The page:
small change toward a rich life

Risk-free high-yield savings option

When is a CD not a CD? When it’s a savings account in disguise.

Traditionally, certificates of deposit have offered a trade-off: in return for the bank’s guarantee of a fixed interest rate, you promise to leave your money with the bank for a specific term. If you renege and withdraw your funds early, you pay the bank a fee equivalent to some portion of the interest you would have earned. In some cases this can result in a net loss: take the case of a six-month CD with a three-month interest penalty; if you withdraw your money after just one or two months, you’ll have less than you started with.

Ally Bank, which up until last month was GMAC, offers a ‘no-penalty’ 9-month CD. Just like any other CD, it has a guaranteed interest yield. Unlike any other CD (or, um, other common 9-month investments), you pay no penalty for early withdrawal. The result is that it functions almost exactly like a long-term savings account with a nine-month guaranteed interest rate. There are just two minor differences:

  1. you cannot withdraw your money within the first six days after opening the account, and
  2. you cannot withdraw only part of the CD amount; rather it must be treated as a lump sum.

I spent a fair bit of time looking for the catch here, and couldn’t find one. This appears to be a genuine no-lose situation for customers. If interest rates continue to decline, you’ve got yours locked in. If they rise, you just take your money out and put it somewhere else — even another no-penalty CD. Ally compounds interest daily, so you will always receive the full amount earned through the date of your withdrawal.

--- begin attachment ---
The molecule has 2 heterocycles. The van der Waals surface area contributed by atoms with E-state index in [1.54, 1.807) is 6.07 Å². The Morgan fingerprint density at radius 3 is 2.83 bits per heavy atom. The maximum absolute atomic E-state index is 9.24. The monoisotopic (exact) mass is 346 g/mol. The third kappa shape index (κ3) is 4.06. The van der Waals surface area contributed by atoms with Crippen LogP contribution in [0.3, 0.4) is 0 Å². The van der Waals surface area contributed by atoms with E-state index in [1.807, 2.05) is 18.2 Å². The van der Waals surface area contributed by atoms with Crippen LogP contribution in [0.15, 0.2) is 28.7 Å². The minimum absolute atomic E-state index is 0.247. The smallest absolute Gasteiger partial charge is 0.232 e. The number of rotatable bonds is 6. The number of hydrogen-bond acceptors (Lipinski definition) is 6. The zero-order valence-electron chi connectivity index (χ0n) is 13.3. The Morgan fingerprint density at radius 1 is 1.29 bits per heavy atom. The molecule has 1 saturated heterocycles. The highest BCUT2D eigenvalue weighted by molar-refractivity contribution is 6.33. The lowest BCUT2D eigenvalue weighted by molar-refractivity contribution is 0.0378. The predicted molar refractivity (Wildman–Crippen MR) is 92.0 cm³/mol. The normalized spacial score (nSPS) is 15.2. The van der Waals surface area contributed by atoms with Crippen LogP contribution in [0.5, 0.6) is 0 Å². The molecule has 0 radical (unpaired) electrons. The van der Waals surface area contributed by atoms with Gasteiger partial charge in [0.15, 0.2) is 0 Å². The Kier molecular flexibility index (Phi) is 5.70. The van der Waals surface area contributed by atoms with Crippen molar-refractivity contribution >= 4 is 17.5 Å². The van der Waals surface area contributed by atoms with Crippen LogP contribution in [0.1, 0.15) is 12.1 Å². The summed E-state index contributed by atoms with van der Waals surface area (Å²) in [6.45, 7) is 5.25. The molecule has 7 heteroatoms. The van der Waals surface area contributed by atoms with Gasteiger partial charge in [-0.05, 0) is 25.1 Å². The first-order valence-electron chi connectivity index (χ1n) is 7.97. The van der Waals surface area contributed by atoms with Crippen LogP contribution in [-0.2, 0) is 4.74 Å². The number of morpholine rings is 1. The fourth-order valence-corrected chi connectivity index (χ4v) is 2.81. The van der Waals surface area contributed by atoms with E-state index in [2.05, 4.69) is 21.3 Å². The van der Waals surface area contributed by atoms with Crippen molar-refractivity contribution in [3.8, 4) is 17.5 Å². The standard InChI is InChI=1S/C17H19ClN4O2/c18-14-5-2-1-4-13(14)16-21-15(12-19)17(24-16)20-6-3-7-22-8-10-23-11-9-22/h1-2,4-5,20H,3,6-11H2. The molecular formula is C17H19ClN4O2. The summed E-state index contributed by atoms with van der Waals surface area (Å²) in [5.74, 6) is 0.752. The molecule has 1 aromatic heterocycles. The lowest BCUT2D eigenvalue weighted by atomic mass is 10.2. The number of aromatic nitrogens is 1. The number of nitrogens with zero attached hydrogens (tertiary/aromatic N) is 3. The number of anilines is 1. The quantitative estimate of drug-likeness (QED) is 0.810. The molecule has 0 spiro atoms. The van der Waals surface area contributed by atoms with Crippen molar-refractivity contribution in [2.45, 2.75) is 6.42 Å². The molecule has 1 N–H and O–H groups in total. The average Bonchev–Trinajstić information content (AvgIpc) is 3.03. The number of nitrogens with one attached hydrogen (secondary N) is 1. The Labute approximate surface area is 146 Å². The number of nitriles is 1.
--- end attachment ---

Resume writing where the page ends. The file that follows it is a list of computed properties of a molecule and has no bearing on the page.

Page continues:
The current rate on this 9-month CD is 2.30% APY. I checked Bankrate to compare against all savings account rates as well as CD rates for terms up through one year; the only current product that beats the no-penalty CD is Ally’s own one-year traditional CD, at 2.35%.

Ally’s current Bankrate rating is 3 stars, or ‘performing’, with a predictive indicator to ‘improve’. (I note that no banks currently have a 5-star rating, the highest right now is 4, ‘strong’.) Despite pressure from the FDIC to lower their rates, Ally still consistently appears in the top five spots on Bankrate for both savings accounts and short-term CDs.

I opened my first savings account with them in May of last year, when they were still GMAC, due to their top rates. I also took out a 6-month CD with them this winter.

One of the reasons I’ve shied away from CDs in the past is the hoops that some banks make you jump through to stop the balance from rolling over into a new CD when your current one matures — often written notice is required. Ally executes these instructions easily over the phone. (I happened to call about my CD on the first day after the name change, which had to be a time of maximum stress for their customer service people, yet the fellow I spoke to was both friendly and efficient.)

I have in fact thus far had impeccable customer service from GMAC/Ally at every turn. Their web site is easy to use. Phone support is now available 24/7 and seems to be US-based. Their new branding campaign suggests they’re aiming for the same niche in which ING Direct operates, but with consistently better interest rates than ING offers. The good customer service gives me hope that it’s not merely a marketing ploy, but an actual commitment to customer experience.

(Photo by bettina n.)


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